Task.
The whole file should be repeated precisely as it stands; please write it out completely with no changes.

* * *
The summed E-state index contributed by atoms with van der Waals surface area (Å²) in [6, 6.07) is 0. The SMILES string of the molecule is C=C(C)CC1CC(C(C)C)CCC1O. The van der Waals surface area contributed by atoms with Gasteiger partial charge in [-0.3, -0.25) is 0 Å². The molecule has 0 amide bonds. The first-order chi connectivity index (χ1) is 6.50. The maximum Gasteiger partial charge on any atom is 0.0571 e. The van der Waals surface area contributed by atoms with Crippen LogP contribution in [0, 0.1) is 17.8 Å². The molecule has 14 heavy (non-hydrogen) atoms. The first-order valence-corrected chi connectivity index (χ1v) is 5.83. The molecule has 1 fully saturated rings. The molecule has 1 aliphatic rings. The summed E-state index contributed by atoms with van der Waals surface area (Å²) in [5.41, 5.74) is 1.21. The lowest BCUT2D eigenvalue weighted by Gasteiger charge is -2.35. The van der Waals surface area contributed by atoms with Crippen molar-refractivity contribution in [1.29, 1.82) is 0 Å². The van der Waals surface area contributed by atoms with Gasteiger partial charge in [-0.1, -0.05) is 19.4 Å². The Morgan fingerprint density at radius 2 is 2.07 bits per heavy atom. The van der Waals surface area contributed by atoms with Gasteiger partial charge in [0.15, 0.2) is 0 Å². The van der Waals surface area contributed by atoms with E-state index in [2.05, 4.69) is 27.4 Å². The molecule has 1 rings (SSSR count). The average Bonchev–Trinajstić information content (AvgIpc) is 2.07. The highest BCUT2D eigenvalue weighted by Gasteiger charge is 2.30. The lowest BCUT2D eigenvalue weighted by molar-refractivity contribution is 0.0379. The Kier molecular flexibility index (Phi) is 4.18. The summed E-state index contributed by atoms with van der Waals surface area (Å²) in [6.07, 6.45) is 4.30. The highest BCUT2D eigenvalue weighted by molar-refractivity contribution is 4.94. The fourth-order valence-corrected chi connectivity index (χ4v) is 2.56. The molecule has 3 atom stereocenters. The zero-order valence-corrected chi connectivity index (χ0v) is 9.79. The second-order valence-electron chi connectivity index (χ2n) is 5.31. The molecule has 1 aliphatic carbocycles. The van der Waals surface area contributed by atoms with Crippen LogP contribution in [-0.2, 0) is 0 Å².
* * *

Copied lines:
The summed E-state index contributed by atoms with van der Waals surface area (Å²) in [6, 6.07) is 0. The SMILES string of the molecule is C=C(C)CC1CC(C(C)C)CCC1O. The van der Waals surface area contributed by atoms with Gasteiger partial charge in [-0.3, -0.25) is 0 Å². The molecule has 0 amide bonds. The first-order chi connectivity index (χ1) is 6.50. The maximum Gasteiger partial charge on any atom is 0.0571 e. The van der Waals surface area contributed by atoms with Crippen LogP contribution in [0, 0.1) is 17.8 Å². The molecule has 14 heavy (non-hydrogen) atoms. The first-order valence-corrected chi connectivity index (χ1v) is 5.83. The molecule has 1 fully saturated rings. The molecule has 1 aliphatic rings. The summed E-state index contributed by atoms with van der Waals surface area (Å²) in [5.41, 5.74) is 1.21. The lowest BCUT2D eigenvalue weighted by Gasteiger charge is -2.35. The van der Waals surface area contributed by atoms with Crippen molar-refractivity contribution in [1.29, 1.82) is 0 Å². The van der Waals surface area contributed by atoms with Gasteiger partial charge in [-0.1, -0.05) is 19.4 Å². The Morgan fingerprint density at radius 2 is 2.07 bits per heavy atom. The van der Waals surface area contributed by atoms with Gasteiger partial charge in [0.15, 0.2) is 0 Å². The van der Waals surface area contributed by atoms with E-state index in [2.05, 4.69) is 27.4 Å². The molecule has 1 rings (SSSR count). The average Bonchev–Trinajstić information content (AvgIpc) is 2.07. The highest BCUT2D eigenvalue weighted by Gasteiger charge is 2.30. The lowest BCUT2D eigenvalue weighted by molar-refractivity contribution is 0.0379. The Kier molecular flexibility index (Phi) is 4.18. The summed E-state index contributed by atoms with van der Waals surface area (Å²) in [6.07, 6.45) is 4.30. The highest BCUT2D eigenvalue weighted by molar-refractivity contribution is 4.94. The fourth-order valence-corrected chi connectivity index (χ4v) is 2.56. The molecule has 3 atom stereocenters. The zero-order valence-corrected chi connectivity index (χ0v) is 9.79. The second-order valence-electron chi connectivity index (χ2n) is 5.31. The molecule has 1 aliphatic carbocycles. The van der Waals surface area contributed by atoms with Crippen LogP contribution in [-0.2, 0) is 0 Å².